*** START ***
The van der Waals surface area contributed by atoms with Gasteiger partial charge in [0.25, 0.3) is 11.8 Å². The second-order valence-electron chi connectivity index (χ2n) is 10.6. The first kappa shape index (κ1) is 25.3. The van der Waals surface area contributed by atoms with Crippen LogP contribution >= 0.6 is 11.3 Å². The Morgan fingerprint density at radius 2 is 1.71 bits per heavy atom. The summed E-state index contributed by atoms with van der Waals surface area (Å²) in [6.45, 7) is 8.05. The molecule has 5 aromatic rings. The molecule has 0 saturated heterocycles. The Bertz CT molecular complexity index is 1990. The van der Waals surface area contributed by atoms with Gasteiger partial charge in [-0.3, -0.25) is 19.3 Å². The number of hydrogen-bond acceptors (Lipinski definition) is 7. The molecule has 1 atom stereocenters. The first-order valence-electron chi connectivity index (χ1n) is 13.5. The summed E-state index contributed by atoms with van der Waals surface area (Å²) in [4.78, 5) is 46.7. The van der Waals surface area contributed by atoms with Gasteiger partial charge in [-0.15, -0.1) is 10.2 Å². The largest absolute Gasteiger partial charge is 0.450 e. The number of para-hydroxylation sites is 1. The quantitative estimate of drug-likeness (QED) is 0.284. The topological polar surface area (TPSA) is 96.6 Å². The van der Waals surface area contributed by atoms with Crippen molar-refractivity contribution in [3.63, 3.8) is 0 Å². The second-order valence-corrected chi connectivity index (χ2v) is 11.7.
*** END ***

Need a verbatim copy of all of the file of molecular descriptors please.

The van der Waals surface area contributed by atoms with Gasteiger partial charge in [0.25, 0.3) is 11.8 Å². The second-order valence-electron chi connectivity index (χ2n) is 10.6. The first kappa shape index (κ1) is 25.3. The van der Waals surface area contributed by atoms with Crippen LogP contribution >= 0.6 is 11.3 Å². The Morgan fingerprint density at radius 2 is 1.71 bits per heavy atom. The summed E-state index contributed by atoms with van der Waals surface area (Å²) in [6.45, 7) is 8.05. The molecule has 5 aromatic rings. The molecule has 0 saturated heterocycles. The Bertz CT molecular complexity index is 1990. The van der Waals surface area contributed by atoms with Gasteiger partial charge in [-0.3, -0.25) is 19.3 Å². The number of hydrogen-bond acceptors (Lipinski definition) is 7. The molecule has 1 atom stereocenters. The first-order valence-electron chi connectivity index (χ1n) is 13.5. The summed E-state index contributed by atoms with van der Waals surface area (Å²) in [4.78, 5) is 46.7. The van der Waals surface area contributed by atoms with Gasteiger partial charge in [-0.15, -0.1) is 10.2 Å². The largest absolute Gasteiger partial charge is 0.450 e. The number of para-hydroxylation sites is 1. The quantitative estimate of drug-likeness (QED) is 0.284. The topological polar surface area (TPSA) is 96.6 Å². The van der Waals surface area contributed by atoms with Crippen molar-refractivity contribution in [3.63, 3.8) is 0 Å². The second-order valence-corrected chi connectivity index (χ2v) is 11.7.